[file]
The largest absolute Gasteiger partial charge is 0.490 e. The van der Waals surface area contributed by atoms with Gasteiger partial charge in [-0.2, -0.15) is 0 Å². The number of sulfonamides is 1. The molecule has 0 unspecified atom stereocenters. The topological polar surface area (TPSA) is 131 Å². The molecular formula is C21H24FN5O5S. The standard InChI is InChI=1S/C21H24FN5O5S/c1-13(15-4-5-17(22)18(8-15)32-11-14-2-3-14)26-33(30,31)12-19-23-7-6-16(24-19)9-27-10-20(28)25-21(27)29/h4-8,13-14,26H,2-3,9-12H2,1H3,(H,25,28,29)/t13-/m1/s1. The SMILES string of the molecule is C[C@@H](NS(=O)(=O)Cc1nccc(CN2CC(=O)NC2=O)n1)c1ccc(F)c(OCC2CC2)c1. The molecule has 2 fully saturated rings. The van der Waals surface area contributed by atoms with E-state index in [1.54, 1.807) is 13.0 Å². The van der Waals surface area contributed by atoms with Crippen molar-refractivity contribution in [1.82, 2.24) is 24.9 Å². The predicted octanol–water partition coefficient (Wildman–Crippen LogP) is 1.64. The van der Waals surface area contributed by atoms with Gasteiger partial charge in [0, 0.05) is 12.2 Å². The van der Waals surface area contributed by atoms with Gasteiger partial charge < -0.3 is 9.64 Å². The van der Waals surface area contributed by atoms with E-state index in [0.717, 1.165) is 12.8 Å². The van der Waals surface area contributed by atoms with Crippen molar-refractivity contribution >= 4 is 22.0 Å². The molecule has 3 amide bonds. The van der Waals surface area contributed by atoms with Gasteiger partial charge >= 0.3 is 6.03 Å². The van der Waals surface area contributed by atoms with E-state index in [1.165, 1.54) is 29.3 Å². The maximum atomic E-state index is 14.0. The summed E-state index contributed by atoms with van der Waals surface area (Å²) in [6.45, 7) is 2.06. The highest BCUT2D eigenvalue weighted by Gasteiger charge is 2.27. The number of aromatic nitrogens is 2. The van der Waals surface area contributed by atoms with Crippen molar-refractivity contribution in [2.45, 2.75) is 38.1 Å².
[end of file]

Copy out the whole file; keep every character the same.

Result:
The largest absolute Gasteiger partial charge is 0.490 e. The van der Waals surface area contributed by atoms with Gasteiger partial charge in [-0.2, -0.15) is 0 Å². The number of sulfonamides is 1. The molecule has 0 unspecified atom stereocenters. The topological polar surface area (TPSA) is 131 Å². The molecular formula is C21H24FN5O5S. The standard InChI is InChI=1S/C21H24FN5O5S/c1-13(15-4-5-17(22)18(8-15)32-11-14-2-3-14)26-33(30,31)12-19-23-7-6-16(24-19)9-27-10-20(28)25-21(27)29/h4-8,13-14,26H,2-3,9-12H2,1H3,(H,25,28,29)/t13-/m1/s1. The SMILES string of the molecule is C[C@@H](NS(=O)(=O)Cc1nccc(CN2CC(=O)NC2=O)n1)c1ccc(F)c(OCC2CC2)c1. The molecule has 2 fully saturated rings. The van der Waals surface area contributed by atoms with E-state index in [1.54, 1.807) is 13.0 Å². The van der Waals surface area contributed by atoms with Crippen molar-refractivity contribution in [1.82, 2.24) is 24.9 Å². The predicted octanol–water partition coefficient (Wildman–Crippen LogP) is 1.64. The van der Waals surface area contributed by atoms with Gasteiger partial charge in [0, 0.05) is 12.2 Å². The van der Waals surface area contributed by atoms with Gasteiger partial charge < -0.3 is 9.64 Å². The van der Waals surface area contributed by atoms with E-state index in [0.717, 1.165) is 12.8 Å². The van der Waals surface area contributed by atoms with Crippen molar-refractivity contribution >= 4 is 22.0 Å². The molecule has 3 amide bonds. The van der Waals surface area contributed by atoms with Gasteiger partial charge >= 0.3 is 6.03 Å². The van der Waals surface area contributed by atoms with E-state index in [1.165, 1.54) is 29.3 Å². The maximum atomic E-state index is 14.0. The summed E-state index contributed by atoms with van der Waals surface area (Å²) in [6.45, 7) is 2.06. The highest BCUT2D eigenvalue weighted by Gasteiger charge is 2.27. The number of aromatic nitrogens is 2. The van der Waals surface area contributed by atoms with Crippen molar-refractivity contribution in [2.45, 2.75) is 38.1 Å².